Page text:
Whatever happened to nuclear psychology?
A decade ago, a small legion of psychologists, psychiatrists and assorted other therapists began lecturing America on the emotional costs of living in the nuclear age. Fear of the bomb, they announced, was responsible for everything from rising suicide and divorce rates to declining scores on the Scholastic Aptitude Test.
Their gospel was proclaimed via news release, television talk show, academic conference, congressional hearing and church pulpit. Nuclear therapists offered programs and seminars to help people get in touch with their hidden fears. Then, as both their supporting data and the Soviet Union melted down, nuclear psychology vanished.
But now.... they're baack! This time, it's called ecopsychology: Think globally. Act locally. But first, learn to grieve for the planet.
At first glance, it might seem that the old bunch merely crossed out "nukes" and wrote in "ecology" on their grant applications to the P.C. Weltschmerz Foundation. Still, it would be wrong to dismiss ecopsychology as more of the same, for this time, at least some of the practitioners also are taking a hard look at their work. Their message is that ecopsychology - the creation and nurturing of a new sense of what it means to be a human being on this planet - can help heal the Earth.
But first, psychology needs to rethink its own basic premises. Or, as Terrance O'Connor, a Silver Spring, Md., therapist whose work draws on ecological themes, puts it, "Before we can save the world, there needs to be a way of looking at yourself that's not self-obsessed."
It won't be easy. Ecopsychology well could go the way of its predecessor with its 15 minutes of sound and fury. But that would be unfortunate, for ecopsychology is at least as much about psychology's shortcomings as about ecological crisis.
Ecopsychology is new - still barely a ripple in the databases. Not even the name is firm. Some call it environmental psychology; others consider it a subset of ecotheology, ecofeminism or deep ecology (a theory holding that fixing the environment is far more than a technical problem). There also is a certain muted tension within the field. According to Yaakov Garb, a South African emigre with a doctorate in environmental education from the University of California, Berkeley, not a few practitioners tend to regard one anothers' products with a certain wariness.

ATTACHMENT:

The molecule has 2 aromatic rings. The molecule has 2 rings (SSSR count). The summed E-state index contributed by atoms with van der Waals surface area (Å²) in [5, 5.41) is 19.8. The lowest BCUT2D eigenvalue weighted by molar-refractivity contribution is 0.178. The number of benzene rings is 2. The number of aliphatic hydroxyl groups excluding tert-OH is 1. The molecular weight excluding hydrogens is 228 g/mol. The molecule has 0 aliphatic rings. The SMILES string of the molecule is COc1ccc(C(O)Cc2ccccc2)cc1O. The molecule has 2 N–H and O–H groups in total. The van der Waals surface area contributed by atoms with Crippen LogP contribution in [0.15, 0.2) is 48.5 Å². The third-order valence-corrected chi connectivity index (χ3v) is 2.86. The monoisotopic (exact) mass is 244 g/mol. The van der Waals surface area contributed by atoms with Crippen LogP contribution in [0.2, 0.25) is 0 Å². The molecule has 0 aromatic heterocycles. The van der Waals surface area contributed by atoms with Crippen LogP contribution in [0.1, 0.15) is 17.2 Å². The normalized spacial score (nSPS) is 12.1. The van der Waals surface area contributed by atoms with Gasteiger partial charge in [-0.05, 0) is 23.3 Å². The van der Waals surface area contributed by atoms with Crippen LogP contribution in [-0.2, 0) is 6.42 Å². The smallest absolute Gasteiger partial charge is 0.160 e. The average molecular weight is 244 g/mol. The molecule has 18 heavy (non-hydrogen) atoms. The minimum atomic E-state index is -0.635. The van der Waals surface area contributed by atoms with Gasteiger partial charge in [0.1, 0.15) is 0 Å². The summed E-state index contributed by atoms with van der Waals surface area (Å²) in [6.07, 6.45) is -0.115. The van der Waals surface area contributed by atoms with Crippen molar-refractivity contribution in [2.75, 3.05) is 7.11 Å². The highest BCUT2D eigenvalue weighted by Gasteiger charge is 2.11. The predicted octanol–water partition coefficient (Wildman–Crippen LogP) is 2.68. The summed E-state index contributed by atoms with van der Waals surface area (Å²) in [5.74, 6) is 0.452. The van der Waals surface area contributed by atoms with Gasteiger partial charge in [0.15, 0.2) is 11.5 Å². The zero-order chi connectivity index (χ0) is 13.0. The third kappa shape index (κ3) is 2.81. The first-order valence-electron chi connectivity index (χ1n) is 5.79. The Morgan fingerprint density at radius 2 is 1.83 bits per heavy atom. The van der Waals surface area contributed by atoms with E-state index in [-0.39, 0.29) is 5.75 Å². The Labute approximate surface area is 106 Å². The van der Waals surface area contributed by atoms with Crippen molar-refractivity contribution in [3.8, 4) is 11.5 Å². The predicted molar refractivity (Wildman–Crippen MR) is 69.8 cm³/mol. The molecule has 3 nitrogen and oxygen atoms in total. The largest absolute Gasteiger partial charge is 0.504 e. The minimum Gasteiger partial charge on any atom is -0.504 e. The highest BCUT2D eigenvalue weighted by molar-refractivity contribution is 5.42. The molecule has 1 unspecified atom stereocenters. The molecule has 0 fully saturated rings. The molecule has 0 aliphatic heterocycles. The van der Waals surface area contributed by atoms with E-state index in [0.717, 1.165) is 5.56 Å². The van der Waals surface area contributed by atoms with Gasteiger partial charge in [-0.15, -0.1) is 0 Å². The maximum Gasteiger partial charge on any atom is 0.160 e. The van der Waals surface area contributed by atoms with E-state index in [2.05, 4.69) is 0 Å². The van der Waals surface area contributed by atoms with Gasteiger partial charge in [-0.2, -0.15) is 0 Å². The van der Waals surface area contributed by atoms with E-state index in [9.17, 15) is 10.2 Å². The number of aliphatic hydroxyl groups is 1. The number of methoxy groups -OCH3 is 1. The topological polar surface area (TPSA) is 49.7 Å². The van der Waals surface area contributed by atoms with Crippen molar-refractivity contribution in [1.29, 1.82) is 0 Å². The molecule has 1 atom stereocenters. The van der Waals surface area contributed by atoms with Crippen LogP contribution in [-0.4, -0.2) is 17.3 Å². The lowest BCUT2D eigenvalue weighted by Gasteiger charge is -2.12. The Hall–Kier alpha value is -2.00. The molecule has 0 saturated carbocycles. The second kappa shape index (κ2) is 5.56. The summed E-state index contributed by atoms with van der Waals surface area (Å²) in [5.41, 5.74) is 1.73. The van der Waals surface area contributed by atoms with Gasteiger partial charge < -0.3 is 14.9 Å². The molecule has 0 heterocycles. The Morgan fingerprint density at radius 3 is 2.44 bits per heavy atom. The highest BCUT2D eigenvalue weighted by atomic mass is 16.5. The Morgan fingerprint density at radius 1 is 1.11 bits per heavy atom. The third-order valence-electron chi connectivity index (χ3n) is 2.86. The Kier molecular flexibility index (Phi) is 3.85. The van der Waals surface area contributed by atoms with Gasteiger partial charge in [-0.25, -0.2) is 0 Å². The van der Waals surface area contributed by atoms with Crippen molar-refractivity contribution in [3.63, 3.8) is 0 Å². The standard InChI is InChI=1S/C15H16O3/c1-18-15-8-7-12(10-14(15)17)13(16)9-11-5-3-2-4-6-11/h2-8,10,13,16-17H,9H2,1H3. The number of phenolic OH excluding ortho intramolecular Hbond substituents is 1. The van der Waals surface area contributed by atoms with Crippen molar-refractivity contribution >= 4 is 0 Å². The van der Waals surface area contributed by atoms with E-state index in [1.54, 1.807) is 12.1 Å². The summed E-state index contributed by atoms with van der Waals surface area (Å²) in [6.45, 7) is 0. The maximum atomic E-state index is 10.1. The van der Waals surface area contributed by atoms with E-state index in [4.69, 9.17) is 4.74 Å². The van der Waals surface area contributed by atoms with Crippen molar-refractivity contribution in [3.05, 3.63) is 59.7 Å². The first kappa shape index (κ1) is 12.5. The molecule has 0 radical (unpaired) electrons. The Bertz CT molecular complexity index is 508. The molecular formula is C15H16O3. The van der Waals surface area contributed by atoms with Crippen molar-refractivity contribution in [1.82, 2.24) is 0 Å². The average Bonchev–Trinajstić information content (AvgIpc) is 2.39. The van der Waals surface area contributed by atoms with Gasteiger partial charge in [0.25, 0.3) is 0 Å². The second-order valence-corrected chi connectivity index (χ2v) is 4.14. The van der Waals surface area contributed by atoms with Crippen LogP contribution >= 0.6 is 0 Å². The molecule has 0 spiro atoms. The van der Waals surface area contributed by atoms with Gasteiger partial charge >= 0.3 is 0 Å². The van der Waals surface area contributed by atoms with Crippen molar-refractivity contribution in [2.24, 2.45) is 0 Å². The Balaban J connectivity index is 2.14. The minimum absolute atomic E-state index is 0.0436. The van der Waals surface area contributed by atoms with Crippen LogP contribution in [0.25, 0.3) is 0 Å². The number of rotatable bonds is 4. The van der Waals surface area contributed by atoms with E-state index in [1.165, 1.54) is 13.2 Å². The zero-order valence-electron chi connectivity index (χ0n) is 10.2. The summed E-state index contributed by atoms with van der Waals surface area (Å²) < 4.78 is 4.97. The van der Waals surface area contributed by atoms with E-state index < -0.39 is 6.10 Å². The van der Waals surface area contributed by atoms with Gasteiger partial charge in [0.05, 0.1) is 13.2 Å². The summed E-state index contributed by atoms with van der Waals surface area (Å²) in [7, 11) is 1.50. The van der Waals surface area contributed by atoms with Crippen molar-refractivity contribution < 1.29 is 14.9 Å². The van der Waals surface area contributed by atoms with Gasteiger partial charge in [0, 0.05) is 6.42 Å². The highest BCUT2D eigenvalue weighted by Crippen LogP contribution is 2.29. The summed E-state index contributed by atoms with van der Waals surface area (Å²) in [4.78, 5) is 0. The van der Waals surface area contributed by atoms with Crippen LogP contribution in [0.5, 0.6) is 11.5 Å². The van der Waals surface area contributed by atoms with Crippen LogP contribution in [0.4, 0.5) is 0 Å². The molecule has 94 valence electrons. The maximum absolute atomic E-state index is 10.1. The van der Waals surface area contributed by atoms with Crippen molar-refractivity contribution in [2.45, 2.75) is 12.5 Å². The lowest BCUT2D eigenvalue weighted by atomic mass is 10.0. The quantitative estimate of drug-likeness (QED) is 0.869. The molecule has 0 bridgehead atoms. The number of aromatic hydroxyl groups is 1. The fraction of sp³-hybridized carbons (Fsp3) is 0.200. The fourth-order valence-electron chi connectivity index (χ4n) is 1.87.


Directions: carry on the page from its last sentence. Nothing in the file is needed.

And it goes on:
Still, there is no disagreement on ecopsychology's neonatal status. Even proper terminology - a technical vocabulary, that sine qua non of professional seriousness - is scarce. But once ecopsychology finds its voice, it well could use it to repudiate the types of psychology and psychotherapy that have dominated Western civilization for the past century. In fact, this repudiation would involve nothing less than revision of some basic Western ideas about human nature.
According to William Keepin, program director of the Positive Futures Project in New Mexico, "Psychology is complicit in the tyranny of the scientific worldview." Keepin, who earned a doctorate in mathematical physics before retooling for this new career, says that "psychology suffers from physics envy," and that "you [still] see it in newfangled New Age trying to model [its psychology ] after quantum physics." Human experience, he believes, can't be compressed into some formula modeled on what into in the natural sciences. Nor should psychology, he argues, keep mistaking the transient for the eternal.
"Psychology at its worst," he writes, "takes up fashionable social and cultural norms, organizes them into a 'theory' for which there are inevitably plenty of supporting 'data' all around and presents this as indisputable scientific fact about human nature."
That is a sin for which many considered nuclear psychology especially guilty. But the sin, according to Keepin, goes far deeper. For the past 100 years, nearly all the major psychologies (including the early Jungian) have started from the premise that the individual is fundamentally alone - separate from all others and from an abstraction called "nature. …